When an innovation like artificial intelligence becomes widely available, leaders ask: What will it let me do? Mostly everything.
We live in the AI Age. Just as in prior eras defined by technological innovation, the value of the central technology itself is inextricably bound to the further innovation it allows. The Bronze Age had bronze, yes. But what truly catapulted humanity into the future was the innovations in irrigation and agriculture that the bronze plow made possible. So too, today. It’s tempting to focus our attention primarily on the incredible pace of progress within the field of AI itself. But the real global transformation is happening in the cross-domain reinvention AI is enabling among innovators in all industries.
The advent of affordable, intuitive, and accessible AI analytics has made it possible for professionals of all stripes to see and navigate their landscape of data in incredible new ways, revealing multidimensional paths forward that would have been entirely obscured or impassable without this technology. Sometimes, this route may not even lead to a new destination, but it may represent a much quicker or more efficient way to get there. This process innovation cannot be underestimated as a driver of success.
When research creates too much data to handle
When the University of Alberta set out to increase its research capacity, they were faced with an intractably immense (and growing) volume of unstructured data. A jungle no conventional system could blaze a trail through. By implementing a modern AI-driven data management and analysis system, the university was able to set the stage for an ongoing cascade of new innovations, including an algorithm — currently in development by researchers — to reduce the number of CT scans required for children with neurological symptoms by at least 30 per cent, streamlining diagnosis and lowering exposure to radiation.
And because the university’s solution was built on SAS Viya, the system was easy to deploy and simple to train on, growing from existing skills in established technologies. “My advice to other universities considering a research platform is to consider the types of tools that their students will be using in the real world,” says Dr. Lawrence Richer, Vice-Dean of Research at the University of Alberta. “Also, the flexibility of tools, like SAS Viya, to meet the needs of people with varied skill levels is crucial.”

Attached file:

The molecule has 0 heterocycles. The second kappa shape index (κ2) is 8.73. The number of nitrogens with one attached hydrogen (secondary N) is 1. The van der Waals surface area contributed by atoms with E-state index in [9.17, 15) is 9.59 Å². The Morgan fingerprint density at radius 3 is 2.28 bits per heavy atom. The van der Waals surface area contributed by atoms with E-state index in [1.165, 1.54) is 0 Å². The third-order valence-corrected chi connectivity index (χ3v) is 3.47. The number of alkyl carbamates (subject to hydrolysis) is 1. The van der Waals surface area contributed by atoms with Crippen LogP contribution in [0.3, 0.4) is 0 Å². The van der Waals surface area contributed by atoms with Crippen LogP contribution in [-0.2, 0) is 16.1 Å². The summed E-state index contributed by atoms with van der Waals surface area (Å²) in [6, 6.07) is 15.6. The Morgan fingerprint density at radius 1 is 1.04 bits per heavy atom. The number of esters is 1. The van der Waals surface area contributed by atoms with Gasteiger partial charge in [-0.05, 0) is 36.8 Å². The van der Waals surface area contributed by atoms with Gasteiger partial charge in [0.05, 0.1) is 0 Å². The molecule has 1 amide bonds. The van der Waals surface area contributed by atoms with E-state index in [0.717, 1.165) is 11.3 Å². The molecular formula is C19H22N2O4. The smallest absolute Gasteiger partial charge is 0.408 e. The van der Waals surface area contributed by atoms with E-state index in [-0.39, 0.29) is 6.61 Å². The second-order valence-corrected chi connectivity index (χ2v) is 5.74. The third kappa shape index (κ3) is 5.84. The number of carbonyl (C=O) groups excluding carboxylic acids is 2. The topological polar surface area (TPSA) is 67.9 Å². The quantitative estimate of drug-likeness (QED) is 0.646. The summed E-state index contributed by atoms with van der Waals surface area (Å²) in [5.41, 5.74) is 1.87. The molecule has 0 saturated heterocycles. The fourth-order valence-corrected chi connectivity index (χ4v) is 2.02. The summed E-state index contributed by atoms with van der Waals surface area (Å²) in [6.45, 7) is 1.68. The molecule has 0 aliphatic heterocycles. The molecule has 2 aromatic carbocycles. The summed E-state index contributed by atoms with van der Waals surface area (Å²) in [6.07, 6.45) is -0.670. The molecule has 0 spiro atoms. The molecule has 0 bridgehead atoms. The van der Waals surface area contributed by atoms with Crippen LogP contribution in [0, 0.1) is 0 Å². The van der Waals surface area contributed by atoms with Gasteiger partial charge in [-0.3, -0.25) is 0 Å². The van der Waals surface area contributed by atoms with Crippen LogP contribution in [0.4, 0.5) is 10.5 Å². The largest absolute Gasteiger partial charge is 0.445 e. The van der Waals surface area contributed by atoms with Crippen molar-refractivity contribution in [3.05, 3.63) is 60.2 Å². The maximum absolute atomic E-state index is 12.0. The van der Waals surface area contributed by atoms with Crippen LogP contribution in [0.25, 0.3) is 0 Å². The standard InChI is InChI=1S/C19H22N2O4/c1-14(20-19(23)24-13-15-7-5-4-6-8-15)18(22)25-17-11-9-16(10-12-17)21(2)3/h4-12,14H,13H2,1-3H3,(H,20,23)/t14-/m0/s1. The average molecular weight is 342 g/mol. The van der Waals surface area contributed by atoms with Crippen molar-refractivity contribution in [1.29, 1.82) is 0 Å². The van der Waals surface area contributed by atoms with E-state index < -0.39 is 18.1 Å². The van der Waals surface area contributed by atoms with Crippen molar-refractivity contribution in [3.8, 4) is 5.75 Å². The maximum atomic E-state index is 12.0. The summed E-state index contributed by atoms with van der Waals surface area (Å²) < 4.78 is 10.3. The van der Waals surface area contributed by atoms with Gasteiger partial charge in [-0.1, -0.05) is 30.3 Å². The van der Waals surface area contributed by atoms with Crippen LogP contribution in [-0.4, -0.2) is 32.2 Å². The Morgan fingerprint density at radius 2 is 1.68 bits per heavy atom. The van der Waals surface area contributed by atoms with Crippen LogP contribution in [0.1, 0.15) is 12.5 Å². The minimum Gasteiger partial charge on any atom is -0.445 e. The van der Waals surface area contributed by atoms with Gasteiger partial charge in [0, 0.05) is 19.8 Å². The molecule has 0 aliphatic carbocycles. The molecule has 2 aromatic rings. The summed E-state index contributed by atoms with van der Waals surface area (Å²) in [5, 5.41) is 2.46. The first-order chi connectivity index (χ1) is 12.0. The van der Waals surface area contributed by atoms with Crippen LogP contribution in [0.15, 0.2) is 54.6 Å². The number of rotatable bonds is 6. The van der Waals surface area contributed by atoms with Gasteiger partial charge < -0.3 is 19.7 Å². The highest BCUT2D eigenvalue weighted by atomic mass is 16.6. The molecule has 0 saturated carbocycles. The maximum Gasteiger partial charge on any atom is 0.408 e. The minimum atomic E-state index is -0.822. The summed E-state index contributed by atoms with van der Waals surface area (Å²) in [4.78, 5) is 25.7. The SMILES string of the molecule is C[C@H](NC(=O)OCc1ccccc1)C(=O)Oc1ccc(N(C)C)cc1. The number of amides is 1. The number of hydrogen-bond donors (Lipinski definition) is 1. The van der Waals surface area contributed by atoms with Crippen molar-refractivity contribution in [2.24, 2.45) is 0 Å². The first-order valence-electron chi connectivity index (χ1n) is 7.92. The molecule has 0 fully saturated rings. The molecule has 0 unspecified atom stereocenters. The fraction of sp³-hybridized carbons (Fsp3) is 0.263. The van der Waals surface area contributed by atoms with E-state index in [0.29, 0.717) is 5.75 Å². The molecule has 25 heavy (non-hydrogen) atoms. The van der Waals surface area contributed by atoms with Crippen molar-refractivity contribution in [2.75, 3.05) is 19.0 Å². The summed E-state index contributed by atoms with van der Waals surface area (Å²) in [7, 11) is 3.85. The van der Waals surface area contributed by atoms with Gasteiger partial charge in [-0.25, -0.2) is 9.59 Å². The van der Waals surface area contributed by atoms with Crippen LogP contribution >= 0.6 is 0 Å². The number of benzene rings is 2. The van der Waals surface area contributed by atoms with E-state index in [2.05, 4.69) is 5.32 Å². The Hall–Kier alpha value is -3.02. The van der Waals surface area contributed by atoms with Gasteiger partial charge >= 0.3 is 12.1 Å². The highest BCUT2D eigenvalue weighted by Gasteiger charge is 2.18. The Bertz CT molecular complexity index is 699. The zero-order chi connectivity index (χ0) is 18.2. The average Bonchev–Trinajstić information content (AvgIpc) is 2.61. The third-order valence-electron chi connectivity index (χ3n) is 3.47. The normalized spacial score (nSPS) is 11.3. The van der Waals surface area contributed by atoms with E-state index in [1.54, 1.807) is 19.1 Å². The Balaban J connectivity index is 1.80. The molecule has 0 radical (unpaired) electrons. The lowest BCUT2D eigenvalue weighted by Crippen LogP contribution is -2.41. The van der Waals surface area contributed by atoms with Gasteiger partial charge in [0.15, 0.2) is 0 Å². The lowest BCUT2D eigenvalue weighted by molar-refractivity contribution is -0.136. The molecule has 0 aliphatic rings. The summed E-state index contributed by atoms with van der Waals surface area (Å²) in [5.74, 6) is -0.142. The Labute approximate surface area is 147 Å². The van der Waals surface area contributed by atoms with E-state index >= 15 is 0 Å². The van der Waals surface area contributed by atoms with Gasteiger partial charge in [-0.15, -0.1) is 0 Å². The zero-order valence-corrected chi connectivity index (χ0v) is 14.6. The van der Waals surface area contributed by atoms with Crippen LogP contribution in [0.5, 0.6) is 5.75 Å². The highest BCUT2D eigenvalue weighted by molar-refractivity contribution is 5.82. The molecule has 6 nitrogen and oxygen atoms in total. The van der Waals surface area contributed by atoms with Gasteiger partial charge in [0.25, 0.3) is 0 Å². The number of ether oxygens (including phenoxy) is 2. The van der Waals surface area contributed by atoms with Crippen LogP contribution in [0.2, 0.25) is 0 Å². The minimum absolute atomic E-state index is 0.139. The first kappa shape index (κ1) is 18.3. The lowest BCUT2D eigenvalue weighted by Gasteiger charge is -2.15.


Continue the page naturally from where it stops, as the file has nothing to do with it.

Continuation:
Distributing AI solutions through the cloud
Systems like SAS Viya take advantage of another key innovation of the AI Age, cloud computing. Through integration with ubiquitous cloud technologies like Microsoft Azure, these solutions make the innovative power of AI available to organizations of all sizes without the need to bring complicated machine learning architecture in-house, where it will require continual maintenance and improvement. In health-care settings particularly, this has allowed once stagnant processes to leapfrog to the cutting edge painlessly, securely, and affordably.
“As your data grows, your solution should too,” said DJ Penix, President and CEO of SAS partner Pinnacle Solutions. And as your solution grows, navigating legislation that protects people’s privacy becomes crucial as well. “SAS, which invests a lot in R&D in its analytic tools, is thoroughly tested and meets regulatory requirements.”
As your data grows, your solution should too.
At this moment, leaders across all sectors can be at the forefront of the AI-enabled innovation shaping the future. And companies like SAS are ensuring that seizing that opportunity is as easy as possible. As SAS Chief Technology Officer Bryan Harris puts it: “We want to make sure that those customers have a path of least resistance to accelerate the adoption of AI and move to the cloud.”